File Name: ngos and human rights promise and performance .zip
- Makau W. Mutua
- Comparative Human Rights: Promise and Practice
- The Role of Human Rights NGO's: Human Rights Defenders or State Sovereignty Destroyers?
Makau W. Mutua
Public support and condemnation of abuses is important to their success, as human rights organizations are most effective when their calls for reform are backed by strong public advocacy. Non Governmental Organization is one of the examples of such groups. By their active campaigning, they remind Governments to keep their promise in order to give practical shape to goals set by various national and international conventions on human rights. India is estimated to have between 1 million and 2 million NGOs. Such organizations are characterized, in general, by having as the purpose of their existence something other than financial profit. However, this leaves a huge multitude of reasons for existence and a wide variety of enterprises and activities. NGOs range from small pressure groups on, for example, specific environmental concerns or specific human rights violations, through educational charities, women's refuges, cultural associations, religious organizations, legal foundations, humanitarian assistance programs.
The proliferation of nongovernmental organizations, or NGOs, is one of the most striking features of contemporary international politics. While states remain the major protectors—and abusers—of human rights, NGOs such as Amnesty International have emerged as central players in the promotion of human rights around the world. As advocacy organizations, human rights NGOs work with or against governments in developing agendas for action. Through treaty negotiations with governments, they seek to establish international standards for state behavior. To mobilize public opinion, they investigate and report human rights abuses and offer direct assistance to victims of those abuses. They lobby political officials, corporations, international financial institutions, intergovernmental organizations, and the media. As their numbers increase, so their range of activities continues to expand.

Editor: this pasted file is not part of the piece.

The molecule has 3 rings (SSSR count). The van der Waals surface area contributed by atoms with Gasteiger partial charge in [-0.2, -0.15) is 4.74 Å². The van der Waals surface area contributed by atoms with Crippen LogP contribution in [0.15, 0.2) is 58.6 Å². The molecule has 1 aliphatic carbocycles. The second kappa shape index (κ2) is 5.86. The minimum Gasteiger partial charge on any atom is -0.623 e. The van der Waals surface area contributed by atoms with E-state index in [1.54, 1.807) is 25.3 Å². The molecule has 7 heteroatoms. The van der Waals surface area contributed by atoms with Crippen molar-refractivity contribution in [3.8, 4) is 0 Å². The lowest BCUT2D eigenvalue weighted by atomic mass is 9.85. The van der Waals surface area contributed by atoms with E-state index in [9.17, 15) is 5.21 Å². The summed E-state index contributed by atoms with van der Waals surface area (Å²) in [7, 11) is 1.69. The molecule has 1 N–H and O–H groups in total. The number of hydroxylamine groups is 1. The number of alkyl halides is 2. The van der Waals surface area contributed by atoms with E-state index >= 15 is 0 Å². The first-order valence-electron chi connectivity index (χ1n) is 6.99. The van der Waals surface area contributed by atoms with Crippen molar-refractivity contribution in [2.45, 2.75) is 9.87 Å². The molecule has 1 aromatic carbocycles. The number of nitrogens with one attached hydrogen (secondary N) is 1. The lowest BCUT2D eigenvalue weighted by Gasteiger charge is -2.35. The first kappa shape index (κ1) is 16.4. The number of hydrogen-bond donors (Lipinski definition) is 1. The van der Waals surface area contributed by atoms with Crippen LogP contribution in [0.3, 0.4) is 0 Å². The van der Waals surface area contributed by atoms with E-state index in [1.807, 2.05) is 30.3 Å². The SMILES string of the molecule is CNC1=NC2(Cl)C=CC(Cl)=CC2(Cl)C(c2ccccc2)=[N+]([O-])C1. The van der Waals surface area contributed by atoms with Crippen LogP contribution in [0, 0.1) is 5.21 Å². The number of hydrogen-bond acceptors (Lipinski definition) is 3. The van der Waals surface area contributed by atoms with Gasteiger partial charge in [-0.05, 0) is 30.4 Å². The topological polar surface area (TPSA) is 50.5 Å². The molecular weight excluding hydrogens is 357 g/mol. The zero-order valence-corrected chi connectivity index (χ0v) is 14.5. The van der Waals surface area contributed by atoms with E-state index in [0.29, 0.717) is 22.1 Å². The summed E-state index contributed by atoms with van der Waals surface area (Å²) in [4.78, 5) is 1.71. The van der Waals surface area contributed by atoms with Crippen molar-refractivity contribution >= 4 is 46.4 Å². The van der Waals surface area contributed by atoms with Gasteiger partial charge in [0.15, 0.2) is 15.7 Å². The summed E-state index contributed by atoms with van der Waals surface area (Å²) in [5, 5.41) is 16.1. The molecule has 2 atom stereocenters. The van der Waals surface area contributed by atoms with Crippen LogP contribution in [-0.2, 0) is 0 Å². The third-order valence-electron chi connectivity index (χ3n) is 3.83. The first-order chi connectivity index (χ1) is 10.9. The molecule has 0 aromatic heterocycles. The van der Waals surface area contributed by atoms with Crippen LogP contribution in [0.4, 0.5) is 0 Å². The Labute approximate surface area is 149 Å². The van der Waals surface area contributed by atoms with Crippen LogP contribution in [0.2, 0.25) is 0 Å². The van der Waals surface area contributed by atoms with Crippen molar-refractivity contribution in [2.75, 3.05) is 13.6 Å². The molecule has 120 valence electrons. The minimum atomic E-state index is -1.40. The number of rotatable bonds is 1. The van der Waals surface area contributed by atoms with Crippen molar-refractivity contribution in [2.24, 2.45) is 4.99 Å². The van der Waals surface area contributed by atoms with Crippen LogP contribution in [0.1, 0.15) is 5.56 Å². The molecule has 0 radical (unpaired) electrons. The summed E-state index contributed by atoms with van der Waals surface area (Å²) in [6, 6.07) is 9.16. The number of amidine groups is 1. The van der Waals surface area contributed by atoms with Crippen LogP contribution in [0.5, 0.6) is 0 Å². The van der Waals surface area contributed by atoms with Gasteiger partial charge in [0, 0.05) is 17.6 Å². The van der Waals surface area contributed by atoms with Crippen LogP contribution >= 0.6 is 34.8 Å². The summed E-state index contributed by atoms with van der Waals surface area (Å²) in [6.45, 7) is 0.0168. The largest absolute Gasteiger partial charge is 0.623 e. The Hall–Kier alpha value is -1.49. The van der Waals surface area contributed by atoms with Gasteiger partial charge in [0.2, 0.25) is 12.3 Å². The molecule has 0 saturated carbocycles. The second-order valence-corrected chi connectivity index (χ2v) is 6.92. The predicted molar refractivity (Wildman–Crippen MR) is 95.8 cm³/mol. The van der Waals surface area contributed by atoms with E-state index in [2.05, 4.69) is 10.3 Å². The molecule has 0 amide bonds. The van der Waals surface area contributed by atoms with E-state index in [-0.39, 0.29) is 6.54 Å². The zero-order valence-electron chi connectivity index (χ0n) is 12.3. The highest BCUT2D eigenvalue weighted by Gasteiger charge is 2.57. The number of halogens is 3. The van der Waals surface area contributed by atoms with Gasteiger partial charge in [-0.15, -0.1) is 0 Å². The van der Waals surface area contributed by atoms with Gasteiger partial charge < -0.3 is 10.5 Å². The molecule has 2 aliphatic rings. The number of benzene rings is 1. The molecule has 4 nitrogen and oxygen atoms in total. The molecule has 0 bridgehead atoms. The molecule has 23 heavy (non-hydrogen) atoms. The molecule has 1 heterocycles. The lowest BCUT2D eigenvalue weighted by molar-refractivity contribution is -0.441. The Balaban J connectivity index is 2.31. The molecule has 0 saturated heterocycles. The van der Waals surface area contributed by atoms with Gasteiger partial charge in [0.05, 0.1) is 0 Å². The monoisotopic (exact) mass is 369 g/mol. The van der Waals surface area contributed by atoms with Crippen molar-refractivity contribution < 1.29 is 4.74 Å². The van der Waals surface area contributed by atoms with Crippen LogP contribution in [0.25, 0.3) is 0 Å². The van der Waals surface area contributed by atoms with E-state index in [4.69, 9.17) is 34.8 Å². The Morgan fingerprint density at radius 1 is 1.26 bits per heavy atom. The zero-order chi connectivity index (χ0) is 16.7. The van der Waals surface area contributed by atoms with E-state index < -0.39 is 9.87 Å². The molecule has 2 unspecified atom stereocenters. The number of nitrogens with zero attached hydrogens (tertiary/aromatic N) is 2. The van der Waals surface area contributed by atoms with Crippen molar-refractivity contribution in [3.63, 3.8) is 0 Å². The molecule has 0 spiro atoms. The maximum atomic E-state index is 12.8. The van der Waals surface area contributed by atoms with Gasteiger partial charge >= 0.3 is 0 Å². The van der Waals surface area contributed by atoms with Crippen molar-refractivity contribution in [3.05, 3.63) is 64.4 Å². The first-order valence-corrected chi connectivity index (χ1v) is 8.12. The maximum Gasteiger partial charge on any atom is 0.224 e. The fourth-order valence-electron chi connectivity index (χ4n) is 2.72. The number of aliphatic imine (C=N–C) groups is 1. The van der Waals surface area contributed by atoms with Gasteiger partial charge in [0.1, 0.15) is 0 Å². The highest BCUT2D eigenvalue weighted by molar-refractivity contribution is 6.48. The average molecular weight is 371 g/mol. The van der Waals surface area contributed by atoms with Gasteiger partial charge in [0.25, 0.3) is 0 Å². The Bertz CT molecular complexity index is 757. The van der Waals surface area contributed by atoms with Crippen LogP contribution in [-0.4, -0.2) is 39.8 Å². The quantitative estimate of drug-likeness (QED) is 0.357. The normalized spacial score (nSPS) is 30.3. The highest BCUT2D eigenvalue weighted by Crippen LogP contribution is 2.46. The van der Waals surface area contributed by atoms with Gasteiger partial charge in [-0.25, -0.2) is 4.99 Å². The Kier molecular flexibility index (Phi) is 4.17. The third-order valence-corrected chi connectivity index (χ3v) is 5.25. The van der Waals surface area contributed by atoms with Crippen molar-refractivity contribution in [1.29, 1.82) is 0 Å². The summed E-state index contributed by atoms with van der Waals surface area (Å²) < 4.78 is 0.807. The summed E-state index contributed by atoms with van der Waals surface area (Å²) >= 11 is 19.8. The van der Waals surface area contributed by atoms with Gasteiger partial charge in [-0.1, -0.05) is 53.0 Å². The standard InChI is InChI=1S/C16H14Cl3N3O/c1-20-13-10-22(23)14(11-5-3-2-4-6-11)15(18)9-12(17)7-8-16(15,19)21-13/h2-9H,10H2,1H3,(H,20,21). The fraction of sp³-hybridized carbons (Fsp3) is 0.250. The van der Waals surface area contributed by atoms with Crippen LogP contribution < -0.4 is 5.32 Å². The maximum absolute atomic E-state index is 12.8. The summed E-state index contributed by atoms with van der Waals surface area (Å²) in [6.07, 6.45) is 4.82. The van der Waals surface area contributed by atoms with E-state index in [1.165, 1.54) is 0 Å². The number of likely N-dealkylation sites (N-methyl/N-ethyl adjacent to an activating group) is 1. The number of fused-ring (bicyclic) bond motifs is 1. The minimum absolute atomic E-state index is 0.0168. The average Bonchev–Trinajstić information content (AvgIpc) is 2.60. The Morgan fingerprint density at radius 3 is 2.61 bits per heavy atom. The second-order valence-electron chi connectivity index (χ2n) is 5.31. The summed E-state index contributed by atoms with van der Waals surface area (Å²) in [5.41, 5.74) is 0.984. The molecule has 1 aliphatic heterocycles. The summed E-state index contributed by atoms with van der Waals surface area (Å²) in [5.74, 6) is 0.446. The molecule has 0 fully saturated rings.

Skip to search form Skip to main content You are currently offline. Some features of the site may not work correctly. DOI: Globalization has given opportunities to non-governmental organizations NGOs to emerge on the world stage as one of the central players in the processes of promotion and protection of human rights around the world. View via Publisher. Save to Library.
Comparative Human Rights: Promise and Practice
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NGOs and Human Rights Promise and Performance. Edited by Claude E. Welch, Jr. pages | 7 x Cloth | ISBN | $s | Outside.
The Role of Human Rights NGO's: Human Rights Defenders or State Sovereignty Destroyers?
Human Rights pp Cite as. The comparative study of human rights is a relatively recent academic undertaking. Scholarly efforts in this area have focused on three major research questions. These central themes include: 1 the theoretical question of defining human rights; 2 the methodological issue of measuring human rights; and 3 the explanatory problem of accounting for the variation found in human rights conditions in different nations.
Wolfgang S. Heinz, Scott Calnan. While international human rights treaties define obligations of states and subjective rights of people living under their jurisdiction, and beyond extraterritorial obligations of human rights treaties , it has become increasingly evident that civil society activities are crucial to helping establish a strong effective human rights system in any given country.